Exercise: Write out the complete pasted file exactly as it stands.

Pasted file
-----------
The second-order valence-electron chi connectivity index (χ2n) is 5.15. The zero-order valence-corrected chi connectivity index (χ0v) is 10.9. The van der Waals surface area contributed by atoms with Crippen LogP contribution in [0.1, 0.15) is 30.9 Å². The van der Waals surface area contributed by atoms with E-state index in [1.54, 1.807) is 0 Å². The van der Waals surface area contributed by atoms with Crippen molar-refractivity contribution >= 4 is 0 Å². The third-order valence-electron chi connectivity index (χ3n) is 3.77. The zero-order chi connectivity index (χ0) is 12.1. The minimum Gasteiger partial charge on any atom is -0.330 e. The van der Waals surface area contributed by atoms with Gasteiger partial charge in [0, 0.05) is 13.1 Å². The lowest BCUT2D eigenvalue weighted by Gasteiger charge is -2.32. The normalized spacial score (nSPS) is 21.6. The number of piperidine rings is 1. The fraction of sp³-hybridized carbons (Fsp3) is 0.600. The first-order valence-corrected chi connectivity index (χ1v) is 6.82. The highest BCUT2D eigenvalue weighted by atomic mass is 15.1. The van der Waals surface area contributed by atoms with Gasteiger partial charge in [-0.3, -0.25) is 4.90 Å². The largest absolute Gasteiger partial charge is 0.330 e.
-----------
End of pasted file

The second-order valence-electron chi connectivity index (χ2n) is 5.15. The zero-order valence-corrected chi connectivity index (χ0v) is 10.9. The van der Waals surface area contributed by atoms with Crippen LogP contribution in [0.1, 0.15) is 30.9 Å². The van der Waals surface area contributed by atoms with E-state index in [1.54, 1.807) is 0 Å². The van der Waals surface area contributed by atoms with Crippen molar-refractivity contribution >= 4 is 0 Å². The third-order valence-electron chi connectivity index (χ3n) is 3.77. The zero-order chi connectivity index (χ0) is 12.1. The minimum Gasteiger partial charge on any atom is -0.330 e. The van der Waals surface area contributed by atoms with Gasteiger partial charge in [0, 0.05) is 13.1 Å². The lowest BCUT2D eigenvalue weighted by Gasteiger charge is -2.32. The normalized spacial score (nSPS) is 21.6. The number of piperidine rings is 1. The fraction of sp³-hybridized carbons (Fsp3) is 0.600. The first-order valence-corrected chi connectivity index (χ1v) is 6.82. The highest BCUT2D eigenvalue weighted by atomic mass is 15.1. The van der Waals surface area contributed by atoms with Gasteiger partial charge in [-0.3, -0.25) is 4.90 Å². The largest absolute Gasteiger partial charge is 0.330 e.